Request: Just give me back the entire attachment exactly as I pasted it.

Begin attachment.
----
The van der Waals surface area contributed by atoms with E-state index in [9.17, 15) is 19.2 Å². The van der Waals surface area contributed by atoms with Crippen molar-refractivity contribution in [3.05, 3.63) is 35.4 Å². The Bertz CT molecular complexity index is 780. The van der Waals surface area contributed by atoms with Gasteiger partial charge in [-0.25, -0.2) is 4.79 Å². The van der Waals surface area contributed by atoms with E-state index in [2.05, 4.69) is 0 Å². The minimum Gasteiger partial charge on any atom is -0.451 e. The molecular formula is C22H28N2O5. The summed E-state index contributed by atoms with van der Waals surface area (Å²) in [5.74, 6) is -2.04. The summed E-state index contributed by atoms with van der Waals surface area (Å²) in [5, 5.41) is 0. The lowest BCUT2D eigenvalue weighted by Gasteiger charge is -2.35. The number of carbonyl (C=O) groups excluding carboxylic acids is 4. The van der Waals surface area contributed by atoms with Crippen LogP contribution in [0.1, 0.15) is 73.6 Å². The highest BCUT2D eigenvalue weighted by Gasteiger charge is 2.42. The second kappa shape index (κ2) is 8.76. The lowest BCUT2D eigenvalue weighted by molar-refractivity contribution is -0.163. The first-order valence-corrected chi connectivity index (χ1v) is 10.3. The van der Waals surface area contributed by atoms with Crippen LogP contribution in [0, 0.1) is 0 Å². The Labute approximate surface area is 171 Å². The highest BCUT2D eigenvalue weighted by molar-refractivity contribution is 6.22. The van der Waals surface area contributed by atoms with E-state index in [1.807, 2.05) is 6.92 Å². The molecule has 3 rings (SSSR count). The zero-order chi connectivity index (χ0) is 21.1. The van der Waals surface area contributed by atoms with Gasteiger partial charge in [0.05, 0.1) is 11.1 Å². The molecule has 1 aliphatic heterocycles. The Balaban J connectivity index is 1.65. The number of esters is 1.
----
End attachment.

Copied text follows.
The van der Waals surface area contributed by atoms with E-state index in [9.17, 15) is 19.2 Å². The van der Waals surface area contributed by atoms with Crippen molar-refractivity contribution in [3.05, 3.63) is 35.4 Å². The Bertz CT molecular complexity index is 780. The van der Waals surface area contributed by atoms with Gasteiger partial charge in [-0.25, -0.2) is 4.79 Å². The van der Waals surface area contributed by atoms with E-state index in [2.05, 4.69) is 0 Å². The minimum Gasteiger partial charge on any atom is -0.451 e. The molecular formula is C22H28N2O5. The summed E-state index contributed by atoms with van der Waals surface area (Å²) in [5.74, 6) is -2.04. The summed E-state index contributed by atoms with van der Waals surface area (Å²) in [5, 5.41) is 0. The lowest BCUT2D eigenvalue weighted by Gasteiger charge is -2.35. The number of carbonyl (C=O) groups excluding carboxylic acids is 4. The van der Waals surface area contributed by atoms with Crippen LogP contribution in [0.1, 0.15) is 73.6 Å². The highest BCUT2D eigenvalue weighted by Gasteiger charge is 2.42. The second kappa shape index (κ2) is 8.76. The lowest BCUT2D eigenvalue weighted by molar-refractivity contribution is -0.163. The first-order valence-corrected chi connectivity index (χ1v) is 10.3. The van der Waals surface area contributed by atoms with Crippen LogP contribution in [0, 0.1) is 0 Å². The Labute approximate surface area is 171 Å². The highest BCUT2D eigenvalue weighted by molar-refractivity contribution is 6.22. The van der Waals surface area contributed by atoms with E-state index in [1.807, 2.05) is 6.92 Å². The molecule has 3 rings (SSSR count). The zero-order chi connectivity index (χ0) is 21.1. The van der Waals surface area contributed by atoms with Gasteiger partial charge in [0.05, 0.1) is 11.1 Å². The molecule has 1 aliphatic heterocycles. The Balaban J connectivity index is 1.65. The number of esters is 1.